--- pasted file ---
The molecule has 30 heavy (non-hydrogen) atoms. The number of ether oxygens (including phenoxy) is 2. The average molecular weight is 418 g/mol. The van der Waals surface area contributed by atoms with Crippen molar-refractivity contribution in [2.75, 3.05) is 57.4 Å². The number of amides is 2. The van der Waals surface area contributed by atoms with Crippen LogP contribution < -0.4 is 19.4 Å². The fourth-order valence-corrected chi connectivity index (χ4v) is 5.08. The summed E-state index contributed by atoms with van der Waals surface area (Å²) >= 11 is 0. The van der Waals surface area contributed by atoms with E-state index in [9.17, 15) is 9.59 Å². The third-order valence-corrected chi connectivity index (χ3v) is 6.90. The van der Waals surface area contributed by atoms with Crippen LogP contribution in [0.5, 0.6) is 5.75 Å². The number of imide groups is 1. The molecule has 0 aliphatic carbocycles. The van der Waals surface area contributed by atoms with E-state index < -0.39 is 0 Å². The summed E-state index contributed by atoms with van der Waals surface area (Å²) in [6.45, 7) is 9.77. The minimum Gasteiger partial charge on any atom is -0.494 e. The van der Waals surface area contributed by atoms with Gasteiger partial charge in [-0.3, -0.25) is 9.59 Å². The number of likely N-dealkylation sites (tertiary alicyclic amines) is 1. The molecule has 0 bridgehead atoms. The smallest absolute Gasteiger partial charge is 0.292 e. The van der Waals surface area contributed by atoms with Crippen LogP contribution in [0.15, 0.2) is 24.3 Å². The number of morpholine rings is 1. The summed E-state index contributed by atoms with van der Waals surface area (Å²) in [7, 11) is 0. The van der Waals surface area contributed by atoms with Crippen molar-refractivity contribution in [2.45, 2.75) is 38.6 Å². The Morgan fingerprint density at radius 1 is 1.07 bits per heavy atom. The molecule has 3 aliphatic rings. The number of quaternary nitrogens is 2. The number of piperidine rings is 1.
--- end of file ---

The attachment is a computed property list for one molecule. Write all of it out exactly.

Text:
The molecule has 30 heavy (non-hydrogen) atoms. The number of ether oxygens (including phenoxy) is 2. The average molecular weight is 418 g/mol. The van der Waals surface area contributed by atoms with Crippen molar-refractivity contribution in [2.75, 3.05) is 57.4 Å². The number of amides is 2. The van der Waals surface area contributed by atoms with Crippen LogP contribution < -0.4 is 19.4 Å². The fourth-order valence-corrected chi connectivity index (χ4v) is 5.08. The summed E-state index contributed by atoms with van der Waals surface area (Å²) >= 11 is 0. The van der Waals surface area contributed by atoms with E-state index in [9.17, 15) is 9.59 Å². The third-order valence-corrected chi connectivity index (χ3v) is 6.90. The van der Waals surface area contributed by atoms with Crippen LogP contribution in [0.5, 0.6) is 5.75 Å². The number of imide groups is 1. The molecule has 0 aliphatic carbocycles. The van der Waals surface area contributed by atoms with E-state index < -0.39 is 0 Å². The summed E-state index contributed by atoms with van der Waals surface area (Å²) in [6.45, 7) is 9.77. The minimum Gasteiger partial charge on any atom is -0.494 e. The van der Waals surface area contributed by atoms with Gasteiger partial charge in [-0.3, -0.25) is 9.59 Å². The number of likely N-dealkylation sites (tertiary alicyclic amines) is 1. The molecule has 0 bridgehead atoms. The smallest absolute Gasteiger partial charge is 0.292 e. The van der Waals surface area contributed by atoms with Crippen LogP contribution in [0.15, 0.2) is 24.3 Å². The number of morpholine rings is 1. The summed E-state index contributed by atoms with van der Waals surface area (Å²) in [7, 11) is 0. The van der Waals surface area contributed by atoms with Crippen molar-refractivity contribution in [2.45, 2.75) is 38.6 Å². The Morgan fingerprint density at radius 1 is 1.07 bits per heavy atom. The molecule has 3 aliphatic rings. The number of quaternary nitrogens is 2. The number of piperidine rings is 1.